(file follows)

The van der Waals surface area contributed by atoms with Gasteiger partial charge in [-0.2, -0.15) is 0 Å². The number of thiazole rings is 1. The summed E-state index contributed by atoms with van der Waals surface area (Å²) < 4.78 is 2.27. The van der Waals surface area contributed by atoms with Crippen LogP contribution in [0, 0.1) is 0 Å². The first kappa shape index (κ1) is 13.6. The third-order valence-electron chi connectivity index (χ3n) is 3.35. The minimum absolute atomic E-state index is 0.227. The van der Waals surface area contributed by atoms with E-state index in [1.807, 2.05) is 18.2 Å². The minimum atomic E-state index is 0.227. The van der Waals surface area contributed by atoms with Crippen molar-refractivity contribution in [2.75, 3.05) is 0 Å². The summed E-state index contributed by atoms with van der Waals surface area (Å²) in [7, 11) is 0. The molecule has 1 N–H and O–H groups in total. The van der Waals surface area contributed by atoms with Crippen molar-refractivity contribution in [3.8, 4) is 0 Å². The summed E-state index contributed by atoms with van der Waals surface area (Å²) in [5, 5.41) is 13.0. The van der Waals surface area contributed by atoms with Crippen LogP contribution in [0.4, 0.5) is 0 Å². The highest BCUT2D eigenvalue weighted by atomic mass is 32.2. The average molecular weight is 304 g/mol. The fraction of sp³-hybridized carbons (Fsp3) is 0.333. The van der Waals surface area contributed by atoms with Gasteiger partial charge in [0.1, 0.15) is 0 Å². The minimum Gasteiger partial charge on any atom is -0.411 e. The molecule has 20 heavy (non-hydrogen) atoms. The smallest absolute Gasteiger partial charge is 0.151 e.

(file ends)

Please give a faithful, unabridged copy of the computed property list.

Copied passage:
The van der Waals surface area contributed by atoms with Gasteiger partial charge in [-0.2, -0.15) is 0 Å². The number of thiazole rings is 1. The summed E-state index contributed by atoms with van der Waals surface area (Å²) < 4.78 is 2.27. The van der Waals surface area contributed by atoms with Crippen LogP contribution in [0, 0.1) is 0 Å². The first kappa shape index (κ1) is 13.6. The third-order valence-electron chi connectivity index (χ3n) is 3.35. The minimum absolute atomic E-state index is 0.227. The van der Waals surface area contributed by atoms with E-state index in [1.807, 2.05) is 18.2 Å². The minimum atomic E-state index is 0.227. The van der Waals surface area contributed by atoms with Crippen molar-refractivity contribution in [2.75, 3.05) is 0 Å². The summed E-state index contributed by atoms with van der Waals surface area (Å²) in [7, 11) is 0. The molecule has 1 N–H and O–H groups in total. The van der Waals surface area contributed by atoms with Crippen molar-refractivity contribution in [3.8, 4) is 0 Å². The summed E-state index contributed by atoms with van der Waals surface area (Å²) in [5, 5.41) is 13.0. The van der Waals surface area contributed by atoms with Crippen LogP contribution in [0.4, 0.5) is 0 Å². The highest BCUT2D eigenvalue weighted by atomic mass is 32.2. The average molecular weight is 304 g/mol. The fraction of sp³-hybridized carbons (Fsp3) is 0.333. The van der Waals surface area contributed by atoms with Gasteiger partial charge in [0.1, 0.15) is 0 Å². The minimum Gasteiger partial charge on any atom is -0.411 e. The molecule has 20 heavy (non-hydrogen) atoms. The smallest absolute Gasteiger partial charge is 0.151 e.